Servant Mission in a Troubled World

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A consideration of theological, ethical, and missiological implications of political violence, human dislocation, economic inequity, and religious ideology as contexts for Christian life and witness.


Class sessions will include time for discussion of the issues raised in the lectures and in the readings. While reading the sources listed in the bibliography will benefit class participants, the most important reading will be the Gospels of Matthew and Luke, and select passages from Job, Timothy, and Acts. These texts will be read in class, in small groups, as a basis for reflection and discussion.  God’s mission, in God’s world, must be done in God’s way. Our primary source of understanding, evaluation and guidance is the Bible. Not only is Jesus “the way, the truth, and the life,” but by word and example he taught his followers what the principles and priorities of their mission on earth should be. His followers are his body on earth, commissioned and equipped to do his will, in his way.

Resource Person

Dr. Jonathan J. Bonk is executive director emeritus of OMSC. A resident of Winnipeg, Manitoba, Canada, he was editor of the International Bulletin of Missionary Research. Dr. Bonk is research professor of mission at Boston University, and director of the Dictionary of African Christian Biography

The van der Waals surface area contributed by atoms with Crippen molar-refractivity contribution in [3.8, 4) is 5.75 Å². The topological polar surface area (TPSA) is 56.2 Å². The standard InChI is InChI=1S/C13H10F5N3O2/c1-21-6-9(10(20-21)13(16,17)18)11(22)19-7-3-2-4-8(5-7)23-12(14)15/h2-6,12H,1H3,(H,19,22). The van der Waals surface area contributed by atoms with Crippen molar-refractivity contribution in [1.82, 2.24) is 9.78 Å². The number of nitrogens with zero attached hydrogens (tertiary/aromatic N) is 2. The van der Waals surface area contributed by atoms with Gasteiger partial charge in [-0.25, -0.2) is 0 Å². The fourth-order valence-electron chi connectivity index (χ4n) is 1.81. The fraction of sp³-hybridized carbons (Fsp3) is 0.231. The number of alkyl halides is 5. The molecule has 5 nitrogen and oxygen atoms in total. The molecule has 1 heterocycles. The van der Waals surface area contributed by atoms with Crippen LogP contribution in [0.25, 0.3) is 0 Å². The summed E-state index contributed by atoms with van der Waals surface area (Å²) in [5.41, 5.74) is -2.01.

SESSIONS 1 & 2: The Good News of interruptions: lessons from Luke

Reading: The Gospel of Luke. As you read Luke’s account of the life of Jesus, think about what it means to be a servant, setting aside one’s own agenda in favor of the agenda of those whom one serves. This is most readily seen in the frequency of the interruptions in the life of Jesus, where his own agenda was set aside and the pressing personal agendas of the men and women who needed to use him for their purposes became his focus. Take note of who these people were, and reflect on their significance in society.

SESSIONS 3 & 4: The Kingdom of God in Matthew: implications for Christian missions in our troubled world

Reading: The Gospel of Matthew. As you read Matthew’s account of the life of Jesus, take special notice of what Jesus said about the Kingdom of God/Kingdom of Heaven, and the relationship of this Kingdom to his understanding of the Good News.

SESSION 5 & 6: Possessions, power, and servanthood in our troubled world

ReadingJob 29:11-17; Job 31:16-28; 1 Timothy 6:6-10, 17-19; Acts 20:33-35. As you read these Scripture passages, ask yourself whether, and if so, how, a rich Christian can be a servant. Make a list of the characteristics of a servant of God who is rich compared to those whom he or she serves. What are some of the ongoing dilemmas and challenges that this kind of teaching poses for you in your own ministry? What can you do about it?


  • Introductions
  • Our troubled world
  • The Church’s mission in our troubled world
  • What “servant” means
  • God’s Kingdom in our troubled world
  • Understanding the Good News as Jesus did
  • The Good News and ethics
  • Who then can be saved in our troubled world? Just how “good” is the Good News?
  • Open discussion